Value the Valueless

What is it, truly, that we have gained as photographers from this ever progressing digital age? We've gained convenience; no more waiting hours or days for film to be developed. Which, truthfully, is the major benefit of digital imagery. The other advantages follow because of this. For instance, we can see what our framing looks like immediately. If a shot would look better to the left, right, above, below, closer or further, we simply move. If our subject blinked while the shot was taken, we just delete it and take another. If a shot is over or under exposed, we know at once and can make the necessary adjustments to ensure a properly exposed image. But that only helps if the environment is controlled. If you are shooting action or anything out of your control, wellp, sorry Bucko, you blew it. Oh, oooooooooh. Hold onto your tail feathers. Maybe not. Maybe you didn't blow it. Maybe you are lucky enough to have some fancy editing software and can magically restore that blown out frame into a lovely, sellable, image. Maybe. Maybe not. But that's just another advantage to having megapixels over film: editing control. Back in the "old days", if you weren't a paid professional or a dark room tech, you had practically zero control over the color correction, saturation, cropping, etc., etc., of your images. Oh my how things have changed. Now, we decide what the image should look like and how it should be "developed". We decide wether or not to crop. We decide if the image should be a little desaturated or if it should be black and white. We are the developers. We, as photographers, harness all of the power. Awesome, huh? The answer is yes. It is awesome. There are a lot of things that are awesome about digital imagery. You want to know what sucks about it? The market is flooded. The field is competitive. There are too many "photographers". Why? Because you can do it. That's right. You there, in that little cubicle, reading this blog instead of working on your spreadsheet can go out, buy a camera, buy some lenses, buy the software, buy every little accessory you think you need and you can create breathtaking images. You can quit that job you hate and venture into the unknown and become a photographer. It's just that easy. There is one minor detail though. You probably won't get paid, at least not right off the bat. Maybe not for the first few years even. Why? Because you and everybody else can do it. You can take great images. And you will show people. You will send a remarkable image to somebody and that person will forward it to their friends and that person to theirs and so on and so forth until your beautiful, publishable, image is just a chain letter circulating the globe via email. Valueless. Worthless. Profitless. Those are some adjectives to describe what your photo is now that it has gone around the equator a couple times. "Just don't send it then," you say. Easier said than done. Your model will want to see it. You'll be amped to show your friends - whether or not they are trustworthy is a mystery in itself - some new shots. An editor you send it to won't use it but will email it to everybody in the office. You will blog about it and some viewers will drag the images off of your page and make them their own. A store owner saw the shot and wants to use it for their next promo card, but of course has no intention of paying you for it. Why not? Because he or she could do it. Right? Who knows really. Maybe they could, maybe they couldn't. But the fact is, they didn't. I did. We did. We used our time to get that shot. We spent the gas money. We waited an hour or two or six until the lighting was just right. We have years of mistakes that we've learned from to achieve that image. We did it. They didn't. So, I ask, why is the world all of a sudden, over the last decade or so, expecting to use images for free? Why are our shots so valueless? Is it the flooded market? Is the field simply that competitive? Are there too many photographers? I don't have the answers. We don't have the answers. But I do want to make a living, as minuscule as it may be, taking photos. I do. It's my passion and it's what makes me happy. After a day of shooting, I come home satisfied and excited to upload my images onto the ol' external and get back to work editing. Maybe I'm asking too much. Or maybe I'm just not that good. Or maybe I'm just as good as everybody else. Again,  the fact of the matter is, I use my time to get these shots. When did that become valueless?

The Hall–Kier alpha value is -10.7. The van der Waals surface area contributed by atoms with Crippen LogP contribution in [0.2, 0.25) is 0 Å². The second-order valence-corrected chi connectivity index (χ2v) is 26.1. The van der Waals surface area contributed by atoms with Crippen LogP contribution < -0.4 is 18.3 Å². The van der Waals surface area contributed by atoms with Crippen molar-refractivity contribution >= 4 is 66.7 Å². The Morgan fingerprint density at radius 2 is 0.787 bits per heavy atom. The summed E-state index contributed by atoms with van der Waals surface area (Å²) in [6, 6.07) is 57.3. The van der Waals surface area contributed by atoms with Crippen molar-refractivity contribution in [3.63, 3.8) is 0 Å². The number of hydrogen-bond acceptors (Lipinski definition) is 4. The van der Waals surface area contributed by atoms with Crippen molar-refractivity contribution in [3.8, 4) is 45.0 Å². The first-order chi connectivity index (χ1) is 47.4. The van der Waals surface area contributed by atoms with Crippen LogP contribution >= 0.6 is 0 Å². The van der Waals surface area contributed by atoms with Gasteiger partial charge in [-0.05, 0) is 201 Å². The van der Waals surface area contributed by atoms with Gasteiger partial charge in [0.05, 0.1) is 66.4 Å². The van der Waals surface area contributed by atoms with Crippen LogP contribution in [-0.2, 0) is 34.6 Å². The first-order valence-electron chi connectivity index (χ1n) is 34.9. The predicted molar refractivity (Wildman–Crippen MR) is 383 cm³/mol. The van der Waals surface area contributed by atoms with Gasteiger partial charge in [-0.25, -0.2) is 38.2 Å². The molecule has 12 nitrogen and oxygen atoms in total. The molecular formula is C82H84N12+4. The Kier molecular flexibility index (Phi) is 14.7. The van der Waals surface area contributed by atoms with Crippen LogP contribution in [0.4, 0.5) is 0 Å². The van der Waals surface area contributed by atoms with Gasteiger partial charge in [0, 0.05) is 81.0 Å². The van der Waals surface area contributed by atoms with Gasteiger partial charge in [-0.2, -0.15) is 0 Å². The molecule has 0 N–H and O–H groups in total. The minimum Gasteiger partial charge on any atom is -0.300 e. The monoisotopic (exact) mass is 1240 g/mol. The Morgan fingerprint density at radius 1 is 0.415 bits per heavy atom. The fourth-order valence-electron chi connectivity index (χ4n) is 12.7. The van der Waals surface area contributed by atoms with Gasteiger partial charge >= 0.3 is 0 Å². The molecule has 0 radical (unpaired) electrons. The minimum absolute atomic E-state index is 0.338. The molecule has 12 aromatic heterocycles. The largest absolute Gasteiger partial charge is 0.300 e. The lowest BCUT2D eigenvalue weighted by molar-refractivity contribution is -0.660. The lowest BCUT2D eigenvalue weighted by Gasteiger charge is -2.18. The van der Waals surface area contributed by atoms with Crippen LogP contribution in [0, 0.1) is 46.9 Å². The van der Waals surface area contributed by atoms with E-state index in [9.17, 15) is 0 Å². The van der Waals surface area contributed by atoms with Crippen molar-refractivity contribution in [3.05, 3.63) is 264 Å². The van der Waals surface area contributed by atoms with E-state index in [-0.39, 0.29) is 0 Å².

1. Brilliant piece of writing. Thanks!

  2. thanks man. only another photographer would enjoy it. i've been hip to your blog for quite some time. really dig it. love the (i'm assuming) northern california coast feel. i could also call that home someday. someday...